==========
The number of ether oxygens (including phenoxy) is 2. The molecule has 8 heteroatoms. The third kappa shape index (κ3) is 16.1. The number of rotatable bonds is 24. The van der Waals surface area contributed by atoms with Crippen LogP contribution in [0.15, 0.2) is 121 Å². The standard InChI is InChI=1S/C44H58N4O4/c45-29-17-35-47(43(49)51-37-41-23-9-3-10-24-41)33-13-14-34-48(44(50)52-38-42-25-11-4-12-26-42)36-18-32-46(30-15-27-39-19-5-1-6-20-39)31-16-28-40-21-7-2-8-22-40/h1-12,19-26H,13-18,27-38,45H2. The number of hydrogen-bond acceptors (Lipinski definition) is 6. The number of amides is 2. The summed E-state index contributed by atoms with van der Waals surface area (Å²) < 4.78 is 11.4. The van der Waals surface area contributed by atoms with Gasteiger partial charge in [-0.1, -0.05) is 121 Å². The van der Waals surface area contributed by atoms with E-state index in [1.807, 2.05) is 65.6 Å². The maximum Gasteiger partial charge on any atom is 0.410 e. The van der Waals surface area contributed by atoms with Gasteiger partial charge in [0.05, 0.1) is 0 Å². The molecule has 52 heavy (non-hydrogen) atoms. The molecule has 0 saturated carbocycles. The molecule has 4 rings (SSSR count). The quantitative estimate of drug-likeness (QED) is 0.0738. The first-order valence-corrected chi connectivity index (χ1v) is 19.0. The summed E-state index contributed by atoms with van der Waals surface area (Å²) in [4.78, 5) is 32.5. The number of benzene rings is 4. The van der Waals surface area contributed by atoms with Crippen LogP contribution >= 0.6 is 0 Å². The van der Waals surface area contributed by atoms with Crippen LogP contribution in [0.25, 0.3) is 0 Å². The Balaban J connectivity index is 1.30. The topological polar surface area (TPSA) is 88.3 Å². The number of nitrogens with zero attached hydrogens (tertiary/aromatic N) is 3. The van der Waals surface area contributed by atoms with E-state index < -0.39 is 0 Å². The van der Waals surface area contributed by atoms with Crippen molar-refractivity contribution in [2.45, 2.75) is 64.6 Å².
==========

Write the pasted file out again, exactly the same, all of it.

The number of ether oxygens (including phenoxy) is 2. The molecule has 8 heteroatoms. The third kappa shape index (κ3) is 16.1. The number of rotatable bonds is 24. The van der Waals surface area contributed by atoms with Crippen LogP contribution in [0.15, 0.2) is 121 Å². The standard InChI is InChI=1S/C44H58N4O4/c45-29-17-35-47(43(49)51-37-41-23-9-3-10-24-41)33-13-14-34-48(44(50)52-38-42-25-11-4-12-26-42)36-18-32-46(30-15-27-39-19-5-1-6-20-39)31-16-28-40-21-7-2-8-22-40/h1-12,19-26H,13-18,27-38,45H2. The number of hydrogen-bond acceptors (Lipinski definition) is 6. The number of amides is 2. The summed E-state index contributed by atoms with van der Waals surface area (Å²) < 4.78 is 11.4. The van der Waals surface area contributed by atoms with Gasteiger partial charge in [-0.1, -0.05) is 121 Å². The van der Waals surface area contributed by atoms with E-state index in [1.807, 2.05) is 65.6 Å². The maximum Gasteiger partial charge on any atom is 0.410 e. The van der Waals surface area contributed by atoms with Gasteiger partial charge in [0.05, 0.1) is 0 Å². The molecule has 52 heavy (non-hydrogen) atoms. The molecule has 0 saturated carbocycles. The molecule has 4 rings (SSSR count). The quantitative estimate of drug-likeness (QED) is 0.0738. The first-order valence-corrected chi connectivity index (χ1v) is 19.0. The summed E-state index contributed by atoms with van der Waals surface area (Å²) in [4.78, 5) is 32.5. The number of benzene rings is 4. The van der Waals surface area contributed by atoms with Crippen LogP contribution >= 0.6 is 0 Å². The van der Waals surface area contributed by atoms with Crippen LogP contribution in [0.25, 0.3) is 0 Å². The Balaban J connectivity index is 1.30. The topological polar surface area (TPSA) is 88.3 Å². The number of nitrogens with zero attached hydrogens (tertiary/aromatic N) is 3. The van der Waals surface area contributed by atoms with E-state index < -0.39 is 0 Å². The van der Waals surface area contributed by atoms with Crippen molar-refractivity contribution in [2.45, 2.75) is 64.6 Å².